Thread: Low weight high reps
9/13/2006 11:41am, #11Originally Posted by Repulsive Monkey!!RENT SPACE HERE FOR 10 VBUCKS PER LINE PER MONTH!!
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9/13/2006 11:43am, #12Originally Posted by Repulsive Monkey
Note: I'm not advocating high reps over low reps for grappling training, I'm just saying that's what I'd recommend if he wants to. It's always good to throw in a high reps session every so often, jhust for a bit of variation.
9/13/2006 12:15pm, #13
- Join Date
- Mar 2004
- North Carolina
- Kung fu, BJJ
Don't waste time on a personal trainer unless you KNOW that they are qualified. Most have only a weekend seminar's worth of knowledge over you. If you want to build endurance and get some increased metabolic activity as a bonus, do centuries (1 set 100 reps).
9/13/2006 12:41pm, #14
Sets of 12-15 reps supposedly increase anaerobic endurance.
Now, if that translates to endurance during grappling, is beyond me.
9/13/2006 1:08pm, #15
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I think its easy to to get to caught up into sets and routines and numbers. As long as what you do is challenging to your body it will adapt. Worry about changing things up when you stop making gains. I think the best way to increase your endurance for a certain activity really is just to do that activity more. Its hard so simulate the effort of grappling/striking in the weight room. I prefer to lift to increase strength and to grapple more to increase endurance.
9/13/2006 1:22pm, #16
Originally Posted by Lights Out
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Originally Posted by Andrew L
This is very difficult to discuss since everybody is different. But Goju, please do not waste your $$$ in a physical trainer. Really. Some of them are incredibly good, and others just take a week of seminars and get a license. So the quality varies.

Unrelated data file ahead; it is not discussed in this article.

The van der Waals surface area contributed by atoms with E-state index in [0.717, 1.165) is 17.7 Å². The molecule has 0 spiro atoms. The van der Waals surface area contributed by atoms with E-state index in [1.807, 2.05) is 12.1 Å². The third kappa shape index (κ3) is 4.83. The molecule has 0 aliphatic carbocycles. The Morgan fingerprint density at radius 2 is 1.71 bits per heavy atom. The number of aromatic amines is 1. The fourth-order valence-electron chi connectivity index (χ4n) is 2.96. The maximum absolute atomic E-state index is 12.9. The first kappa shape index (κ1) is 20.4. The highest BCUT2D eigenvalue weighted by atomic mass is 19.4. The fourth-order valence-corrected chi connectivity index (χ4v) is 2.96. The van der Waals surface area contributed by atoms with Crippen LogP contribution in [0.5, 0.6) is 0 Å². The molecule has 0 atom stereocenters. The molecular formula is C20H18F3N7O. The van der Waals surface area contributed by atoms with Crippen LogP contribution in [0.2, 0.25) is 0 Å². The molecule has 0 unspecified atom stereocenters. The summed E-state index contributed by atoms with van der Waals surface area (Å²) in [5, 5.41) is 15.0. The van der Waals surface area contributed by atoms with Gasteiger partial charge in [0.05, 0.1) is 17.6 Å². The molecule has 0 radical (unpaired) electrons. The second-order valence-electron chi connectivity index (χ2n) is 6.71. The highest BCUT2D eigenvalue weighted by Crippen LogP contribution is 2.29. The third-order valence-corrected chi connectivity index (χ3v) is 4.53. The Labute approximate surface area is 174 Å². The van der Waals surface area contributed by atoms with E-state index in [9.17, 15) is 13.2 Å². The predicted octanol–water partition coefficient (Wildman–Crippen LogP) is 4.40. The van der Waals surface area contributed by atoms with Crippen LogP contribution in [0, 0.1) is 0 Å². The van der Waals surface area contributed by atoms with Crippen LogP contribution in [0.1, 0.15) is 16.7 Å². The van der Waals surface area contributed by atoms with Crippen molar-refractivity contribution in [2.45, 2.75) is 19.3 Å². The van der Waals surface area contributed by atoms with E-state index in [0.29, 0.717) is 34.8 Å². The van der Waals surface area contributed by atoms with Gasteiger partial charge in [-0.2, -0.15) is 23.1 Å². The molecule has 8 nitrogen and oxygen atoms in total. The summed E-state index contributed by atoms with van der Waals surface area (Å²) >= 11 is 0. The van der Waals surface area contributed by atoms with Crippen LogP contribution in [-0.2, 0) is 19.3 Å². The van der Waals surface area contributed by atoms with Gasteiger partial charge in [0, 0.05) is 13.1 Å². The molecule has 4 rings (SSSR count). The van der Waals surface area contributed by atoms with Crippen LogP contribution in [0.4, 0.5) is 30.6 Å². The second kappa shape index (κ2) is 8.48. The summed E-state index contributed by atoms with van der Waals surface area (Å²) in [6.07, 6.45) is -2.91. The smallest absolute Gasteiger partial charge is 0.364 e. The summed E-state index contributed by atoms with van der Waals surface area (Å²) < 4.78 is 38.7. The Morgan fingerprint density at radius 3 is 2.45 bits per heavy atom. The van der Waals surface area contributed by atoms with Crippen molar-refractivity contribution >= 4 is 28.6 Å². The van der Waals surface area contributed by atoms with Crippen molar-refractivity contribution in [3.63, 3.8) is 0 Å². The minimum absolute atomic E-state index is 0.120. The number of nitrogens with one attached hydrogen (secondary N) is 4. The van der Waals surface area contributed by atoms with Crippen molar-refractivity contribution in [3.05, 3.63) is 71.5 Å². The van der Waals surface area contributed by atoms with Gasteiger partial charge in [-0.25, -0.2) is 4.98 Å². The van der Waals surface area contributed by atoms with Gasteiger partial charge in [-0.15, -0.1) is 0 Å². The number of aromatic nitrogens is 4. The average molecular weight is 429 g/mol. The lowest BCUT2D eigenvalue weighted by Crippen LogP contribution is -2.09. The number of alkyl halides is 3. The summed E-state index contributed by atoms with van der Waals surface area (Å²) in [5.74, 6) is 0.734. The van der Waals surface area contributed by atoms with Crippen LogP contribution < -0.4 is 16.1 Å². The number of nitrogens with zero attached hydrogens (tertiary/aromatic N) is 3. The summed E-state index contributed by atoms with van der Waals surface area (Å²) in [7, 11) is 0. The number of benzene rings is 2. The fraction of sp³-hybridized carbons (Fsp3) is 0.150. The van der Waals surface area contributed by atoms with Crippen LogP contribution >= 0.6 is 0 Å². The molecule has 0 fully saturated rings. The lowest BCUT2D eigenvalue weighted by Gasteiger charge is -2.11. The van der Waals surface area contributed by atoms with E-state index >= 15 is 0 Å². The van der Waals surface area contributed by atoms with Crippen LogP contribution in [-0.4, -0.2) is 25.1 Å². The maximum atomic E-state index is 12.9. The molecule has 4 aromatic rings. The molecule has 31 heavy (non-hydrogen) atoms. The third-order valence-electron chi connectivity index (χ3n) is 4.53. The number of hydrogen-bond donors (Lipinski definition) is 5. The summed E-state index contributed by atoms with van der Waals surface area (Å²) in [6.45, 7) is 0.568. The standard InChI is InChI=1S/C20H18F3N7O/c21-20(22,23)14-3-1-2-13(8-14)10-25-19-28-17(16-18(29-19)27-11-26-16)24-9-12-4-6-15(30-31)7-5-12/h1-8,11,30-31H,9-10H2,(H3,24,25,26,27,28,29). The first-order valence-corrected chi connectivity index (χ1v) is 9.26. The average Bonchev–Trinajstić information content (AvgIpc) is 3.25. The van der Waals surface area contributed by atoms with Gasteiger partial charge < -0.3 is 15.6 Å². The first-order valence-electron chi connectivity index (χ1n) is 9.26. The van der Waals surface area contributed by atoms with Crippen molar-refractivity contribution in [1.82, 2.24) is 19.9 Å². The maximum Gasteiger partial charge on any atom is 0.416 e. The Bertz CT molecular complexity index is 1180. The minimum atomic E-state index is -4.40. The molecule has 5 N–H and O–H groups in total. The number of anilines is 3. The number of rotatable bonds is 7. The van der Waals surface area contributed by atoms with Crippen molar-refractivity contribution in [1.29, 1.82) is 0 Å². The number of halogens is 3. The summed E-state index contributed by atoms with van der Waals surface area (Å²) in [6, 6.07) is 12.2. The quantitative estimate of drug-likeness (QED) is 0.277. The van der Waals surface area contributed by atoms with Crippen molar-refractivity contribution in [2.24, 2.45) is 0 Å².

But the main problem is that most of them (even the really good ones) are not sport trainers. They are physical trainers with focus on getting plain vanilla people into shape or make someone a bodybuilder. They don't know squat about sport-specific training in general, much less when it comes to martial arts.
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9/13/2006 1:36pm, #17
9/13/2006 1:44pm, #18
Originally Posted by El Macho
- Join Date
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I find at the end of a good session my muscles are so weak and exhausted I am litteraly shaking.
Of course that's a sign of a good work out to.
I was just trying to figure out in my lifting what would work best to help my grappling.
I am a fairly strong guy who tires easily, and I don't just mean cardio but my muscle strngth so it's not necessarily strength but endurance for grappling I want to improve from my visits to the gym.
9/13/2006 1:52pm, #19
Originally Posted by GoJu - Joe
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- Oct 2004
- Basking Ridge, New Jersey
Do you have numbers for your bench/military press/squat/deadlift? I apologize for the amount of questions, I'm just confused by the strength that tires easily thing. ('Cause if you're rolling for an hour, and you're using a lot of strength, that isn't "tires easily" to me. It could be you assume a higher level of performance should be there, when it can't be done? Just an idea. I've never been so tired in my life than after 6 minutes of wrestling matches. *With no food the night before, heh.*)
9/13/2006 1:57pm, #20
There was article in local Fighter Magazine about "Svedberg Series" strength-endurance training, where you do six moves, 10 reps each, 4 rounds. Rest between moves in rounds is 10 sec between moves 1st round, 20 sec between two moves 2nd, 30 sec in 3rd 3 moves in row. And in 4th you do all six in row.
Sorry if this sounds complicated or stupid, but this is my elementary school english.